The TGF-β family of cytokines includes the isoforms TGF-β1, 2 and 3. Although homologous in structure and performing similar activities in many bioassay systems, the TGF-β isoforms are encoded by different genes, exhibit distinct tissue distribution patterns and perform distinct biological activities within the body20. TGF-β1 is one of the most extensively studied growth-regulatory factors. Peng et al. assayed the TGF-β1 contents in both normal and degenerative human intervertebral disc tissues by immunohistochemistry and revealed that the TGF-β1 levels in the normal disc tissues were significantly higher than those in the degenerative tissues. These findings suggested that TGF-β1 plays a role in disc aging and degeneration21. Disc degeneration is also an inflammatory disorder associated with significant morbidity and mortality. TGF-β1, as an immune suppressor, has been shown to inhibit NF-κB dependent inflammatory responses in multiple cell types22,23,24. NF-κB is a nuclear protein factor possessing transcriptional regulatory activity and is present in the cells of various tissues. IκB is an immediate early gene located downstream of NF-κB that functions to inactivate this molecule. The expression of IκB is induced at high levels in response to NF-κB activation, thereby providing a mechanism to control NF-κB signaling25. Our laboratory has preliminarily reported that BMSCs might delay NPCs matrix degeneration potentially through the concomitant upregulation of TGF-β1 and the downregulation of NF-κB; however the precise mechanism is not yet present26. In this study, we further demonstrated that TGF-β1 can inhibit NF-κB activity through induction of IκB expression as well as through prevention of IκB degradation via both in vitro transwell system and an in vivo rabbit model.

In the co-culture study, we found that BMSCs secrete the cytokine TGF-β1 and exhibit enhanced expression of aggrecan and collagen II. Furthermore, our results indicate that TGF-β1 likely down-regulated NF-κB activity by suppressing IκB phosphorylation. However, in the presence of a TGF-βl inhibitor, BMSCs were unable to suppress IκB inactivation, demonstrating that TGF-βl is critical for suppression of inflammatory cytokines. These findings suggest that cell therapy could provide a protective effect against the inflammatory responses of NPCs via the production of TGF-βl.

Similar results were observed in our rabbit model. Based on MR imaging, high signal intensity of T2 weighted MR imaging reflects the amount of water in the nucleus pulposus. Possibly, cell therapy promoted synthesis of aggrecan, in which negative charged sulfate held water. This water retention was not reduced in the rabbits at 8 weeks. In contrast, intervertebral discs in the TGF-βl inhibitor and control groups preceded a decrease in the water content of the nucleus pulposus.

According to our histological analyses, the effects of cell therapy could be observed as early as 4 weeks. Under high-power microscopy, we identified small chondrocytes within the dense and homogeneous proteoglycan-rich matrix of the rabbit nucleus pulposus. Immunohistochemical analyses demonstrated that the amount of collagen II in the nucleus pulposus was higher in the cell transplantation group than in the TGF-βl inhibitor and control groups. These findings indicate that TGF-βl induced increased production of collagen II, which acted as a frame work in the nucleus pulposus, resulting in the maintenance of disc height and histological features.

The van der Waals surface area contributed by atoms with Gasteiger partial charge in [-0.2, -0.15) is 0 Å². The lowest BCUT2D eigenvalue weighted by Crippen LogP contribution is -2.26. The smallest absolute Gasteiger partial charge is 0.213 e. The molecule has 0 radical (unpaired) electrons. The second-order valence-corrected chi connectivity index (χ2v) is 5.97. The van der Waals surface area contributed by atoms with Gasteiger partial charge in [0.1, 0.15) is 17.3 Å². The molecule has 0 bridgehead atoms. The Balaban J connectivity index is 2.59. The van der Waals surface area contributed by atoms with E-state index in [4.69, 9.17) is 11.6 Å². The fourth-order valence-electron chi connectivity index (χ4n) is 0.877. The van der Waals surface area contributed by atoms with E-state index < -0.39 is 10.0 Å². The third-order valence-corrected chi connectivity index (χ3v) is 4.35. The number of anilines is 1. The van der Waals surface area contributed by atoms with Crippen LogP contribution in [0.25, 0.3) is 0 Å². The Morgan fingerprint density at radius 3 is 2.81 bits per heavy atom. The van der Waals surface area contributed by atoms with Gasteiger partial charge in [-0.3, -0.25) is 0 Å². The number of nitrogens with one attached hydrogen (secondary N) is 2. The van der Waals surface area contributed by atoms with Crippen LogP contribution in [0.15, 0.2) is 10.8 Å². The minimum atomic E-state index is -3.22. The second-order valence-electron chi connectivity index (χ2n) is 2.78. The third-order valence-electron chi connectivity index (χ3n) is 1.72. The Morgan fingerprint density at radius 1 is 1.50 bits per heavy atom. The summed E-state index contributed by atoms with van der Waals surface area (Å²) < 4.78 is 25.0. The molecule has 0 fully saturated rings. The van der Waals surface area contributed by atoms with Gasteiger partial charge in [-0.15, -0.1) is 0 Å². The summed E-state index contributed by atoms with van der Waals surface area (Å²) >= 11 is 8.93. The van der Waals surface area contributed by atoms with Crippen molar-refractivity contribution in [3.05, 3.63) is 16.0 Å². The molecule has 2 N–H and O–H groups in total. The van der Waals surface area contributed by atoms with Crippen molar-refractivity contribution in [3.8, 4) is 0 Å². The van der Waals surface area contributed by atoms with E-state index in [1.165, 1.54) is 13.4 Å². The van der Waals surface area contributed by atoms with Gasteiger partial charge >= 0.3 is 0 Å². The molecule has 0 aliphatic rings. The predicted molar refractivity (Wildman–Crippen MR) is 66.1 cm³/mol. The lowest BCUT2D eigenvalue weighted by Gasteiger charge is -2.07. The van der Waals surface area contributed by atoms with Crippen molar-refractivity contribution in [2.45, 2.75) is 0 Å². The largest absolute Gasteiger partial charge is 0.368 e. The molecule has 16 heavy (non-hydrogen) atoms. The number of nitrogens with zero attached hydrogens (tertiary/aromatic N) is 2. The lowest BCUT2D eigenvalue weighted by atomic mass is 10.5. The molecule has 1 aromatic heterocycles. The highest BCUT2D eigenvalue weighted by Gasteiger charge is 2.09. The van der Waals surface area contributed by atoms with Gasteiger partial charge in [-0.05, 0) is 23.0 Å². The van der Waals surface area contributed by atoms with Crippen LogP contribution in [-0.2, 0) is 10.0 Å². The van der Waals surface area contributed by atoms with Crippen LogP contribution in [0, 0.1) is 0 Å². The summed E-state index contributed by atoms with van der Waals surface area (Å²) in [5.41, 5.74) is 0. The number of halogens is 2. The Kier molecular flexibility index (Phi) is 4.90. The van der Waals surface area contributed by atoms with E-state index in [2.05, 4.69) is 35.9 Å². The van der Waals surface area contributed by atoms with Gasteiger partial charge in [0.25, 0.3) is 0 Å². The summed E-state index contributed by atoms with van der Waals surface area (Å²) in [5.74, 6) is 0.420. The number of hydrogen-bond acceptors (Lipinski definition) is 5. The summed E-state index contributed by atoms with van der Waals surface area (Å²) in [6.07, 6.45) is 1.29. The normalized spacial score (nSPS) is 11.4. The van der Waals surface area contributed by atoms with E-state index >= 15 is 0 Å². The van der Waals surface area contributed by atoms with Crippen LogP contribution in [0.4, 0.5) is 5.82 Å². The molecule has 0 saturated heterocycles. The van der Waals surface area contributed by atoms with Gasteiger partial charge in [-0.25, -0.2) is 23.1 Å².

A number of studies noted that degradative enzymes and inflammatory cytokines are highly expressed by nucleus pulposus in degenerative intervertebral discs. Each of these molecules results in inflammatory effects. Inhibition of inflammatory cytokine-related genes could provide protective effects against intervertebral disc degeneration. In our study, TGF-βl secretion by BMSCs affected the nucleus pulposus by inhibiting the expression of degradative enzymes and inflammatory cytokines, resulting in maintenance of the intervertebral disc structure. While immunohistochemical analysis detected varying levels of NF-κB at the 4-week time point, the overall levels had dropped by 8 weeks, indicating that there was an association between the inflammatory response and the levels of TGF-βl in the cell transplantation group. However, the level of NF-κB was significantly much more well retained in the TGF-βl inhibitor and saline groups.


Cell transplantation could prevent intervertebral disc degeneration through a TGF-βl-mediated immune suppressive effect in vivo. Co-culture assay in vitro revealed that nucleus pulposus cells changed their characteristics by interaction with elevating TGF-βl to inhibit inflammatory response, which suppressed NF-κB activation by protecting IκB phosphorylation and subsequent degradation. Our study provides useful insights into the molecular mechanisms that govern the immune response in intervertebral discs and suggest the use of intradiscal cell therapy as a potential strategy for treating or preventing disc degeneration diseases.